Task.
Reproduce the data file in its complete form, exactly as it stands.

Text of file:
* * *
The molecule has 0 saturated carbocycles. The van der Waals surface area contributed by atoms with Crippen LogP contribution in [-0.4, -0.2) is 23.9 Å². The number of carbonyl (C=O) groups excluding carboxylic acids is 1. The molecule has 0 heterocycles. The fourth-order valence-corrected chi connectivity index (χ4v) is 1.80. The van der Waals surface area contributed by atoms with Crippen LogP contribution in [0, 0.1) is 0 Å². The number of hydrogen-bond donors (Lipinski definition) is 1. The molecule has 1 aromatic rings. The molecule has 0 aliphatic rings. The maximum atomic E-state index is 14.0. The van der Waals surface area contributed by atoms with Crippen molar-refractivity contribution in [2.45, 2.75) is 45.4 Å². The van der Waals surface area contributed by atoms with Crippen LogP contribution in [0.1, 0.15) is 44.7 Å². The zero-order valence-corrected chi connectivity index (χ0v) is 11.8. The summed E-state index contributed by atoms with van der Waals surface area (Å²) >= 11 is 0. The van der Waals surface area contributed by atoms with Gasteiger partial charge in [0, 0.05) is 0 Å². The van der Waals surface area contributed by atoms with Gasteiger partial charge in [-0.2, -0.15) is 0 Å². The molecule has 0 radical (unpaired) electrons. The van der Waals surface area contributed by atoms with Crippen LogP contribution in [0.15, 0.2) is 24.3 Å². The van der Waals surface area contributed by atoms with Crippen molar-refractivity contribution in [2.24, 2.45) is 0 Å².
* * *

The molecule has 0 saturated carbocycles. The van der Waals surface area contributed by atoms with Crippen LogP contribution in [-0.4, -0.2) is 23.9 Å². The number of carbonyl (C=O) groups excluding carboxylic acids is 1. The molecule has 0 heterocycles. The fourth-order valence-corrected chi connectivity index (χ4v) is 1.80. The van der Waals surface area contributed by atoms with Crippen LogP contribution in [0, 0.1) is 0 Å². The number of hydrogen-bond donors (Lipinski definition) is 1. The molecule has 1 aromatic rings. The molecule has 0 aliphatic rings. The maximum atomic E-state index is 14.0. The van der Waals surface area contributed by atoms with Crippen molar-refractivity contribution in [2.45, 2.75) is 45.4 Å². The van der Waals surface area contributed by atoms with Crippen LogP contribution in [0.1, 0.15) is 44.7 Å². The zero-order valence-corrected chi connectivity index (χ0v) is 11.8. The summed E-state index contributed by atoms with van der Waals surface area (Å²) >= 11 is 0. The van der Waals surface area contributed by atoms with Gasteiger partial charge in [0, 0.05) is 0 Å². The van der Waals surface area contributed by atoms with Gasteiger partial charge in [-0.2, -0.15) is 0 Å². The molecule has 0 radical (unpaired) electrons. The van der Waals surface area contributed by atoms with Crippen LogP contribution in [0.15, 0.2) is 24.3 Å². The van der Waals surface area contributed by atoms with Crippen molar-refractivity contribution in [2.24, 2.45) is 0 Å².